Appraisal myths debunked
By law, an appraiser needs to be state-licensed to perform appraisals for federally-supported transactions. You have the ability to acquire a copy of the finished appraisal from your lender. Contact Willamette Valley Appraisal Professionals if you have any concerns about the appraisal procedure.
Myth: Assessed value will always equate to market value.
Fact: This is not often the case; most states do support the concept that the assessed value is the same as market value, but not always. Interior reconstruction that the assessor has not investigated and a dearth of reassessment on nearby homes are prime examples of why the price can vary.
Myth: The buyer or the seller often will have leverage in the value of the property depending upon for whom the appraiser is working.
Fact: The appraiser has no vested interest in the outcome of the report and should render his job with independence, objectivity and impartiality - no matter for whom the appraisal is written.
Myth: Any time market value is established, it should be similar to the replacement cost of the home.
Fact: The way market value is found is based on what a home buyer would be willing to pay a willing seller for a house without being under influence from any outside group to purchase or sell. If the house were reconstructed, the dollar amount required to do so would be the replacement cost.
Myth: There are specific methods that real estate appraisers use to show the opinion of value of a property, such as the price per square foot.
Fact: Appraisers make a comprehensive analysis of all factors pertaining to the cost of a house, including its location, condition, size, proximity to facilities and recent costs of comparable homes.
Myth: When the economy is on the rise and the worth of properties are reported to be increasing by a certain percentage, the other houses in the proximity can be expected to appreciate based on that same percentage.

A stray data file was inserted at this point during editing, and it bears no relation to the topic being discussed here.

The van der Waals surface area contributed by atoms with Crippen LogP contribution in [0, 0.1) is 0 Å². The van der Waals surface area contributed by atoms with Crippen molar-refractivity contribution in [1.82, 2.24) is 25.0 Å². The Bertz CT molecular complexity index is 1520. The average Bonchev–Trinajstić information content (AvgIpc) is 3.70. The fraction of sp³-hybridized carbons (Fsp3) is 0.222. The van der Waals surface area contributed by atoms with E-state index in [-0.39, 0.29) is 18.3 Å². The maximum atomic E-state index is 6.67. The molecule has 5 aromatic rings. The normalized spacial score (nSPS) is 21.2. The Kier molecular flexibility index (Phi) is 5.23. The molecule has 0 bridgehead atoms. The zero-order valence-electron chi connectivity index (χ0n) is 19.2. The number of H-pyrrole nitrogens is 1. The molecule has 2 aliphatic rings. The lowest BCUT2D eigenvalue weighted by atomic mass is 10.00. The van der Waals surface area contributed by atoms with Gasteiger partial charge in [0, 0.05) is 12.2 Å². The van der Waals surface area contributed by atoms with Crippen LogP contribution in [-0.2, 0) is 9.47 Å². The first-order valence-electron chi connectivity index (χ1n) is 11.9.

Fact: All increase of value is on a case-by-case basis, determined by information on relevant elements and the data of comparable properties. This is true in strong economic times as well as poor.
Have other questions about appraisers, appraising or real estate in Clackamas County or Milwaukie, OR?Contact Willamette Valley Appraisal Professionals
Myth: You can often see what a property is worth simply by looking at the exterior.
Fact: There are a number of different variables that conclude property value; these factors include location, condition, improvements, amenities, and market trends. An external inspection certainly can't provide all of the data needed.
Myth: Since you're the one providing the money for the appraisal when applying for your loan to buy or refinance your house, you own the provided appraisal.
Fact: Legally, the report is owned by the lending agency unless the lender relinquishes their interest in the appraisal. By the Equal Credit Opportunity Act, any home buyer demanding a copy of the report must be provided with it by their lender.
Myth: Home buyers need not worry about what is in their appraisal document so long as it meets the needs of their lending institution.
Fact: A home buyer should definitely inspect their appraisal; there might be some questions or some concerns about the accuracy of the inspection that need to be addressed. Remember, this is probably the most expensive and important investment a consumer will ever make. Also, the report makes an excellent record for future reference, containing helpful and often-revealing data - including the legal and physical description of the property, square footage measurements, list of comparable properties in the neighborhood, neighborhood description and a narrative of current real-estate activity and/or market trends in the vicinity.
Myth: There is no reason to order an appraisal unless you are trying to get an estimate of the price of a property during a sales transaction involving a lending agency.
Fact: Appraisers can have many different qualifications and designations which allow them to perform a multitude of different services including - but certainly not limited to - advice on estate planning, tax assessment, zoning, dispute resolution in many different legal situations and cost analysis.
Myth: You shouldn't need to get an appraisal if you order a home inspection.
Fact: An appraisal does not fulfill the same purpose as an inspection report. The appraiser forms an opinion of value in the appraisal process and resulting appraisal report. House inspectors will create a report that will explain the condition of the home and its major components and possible damage.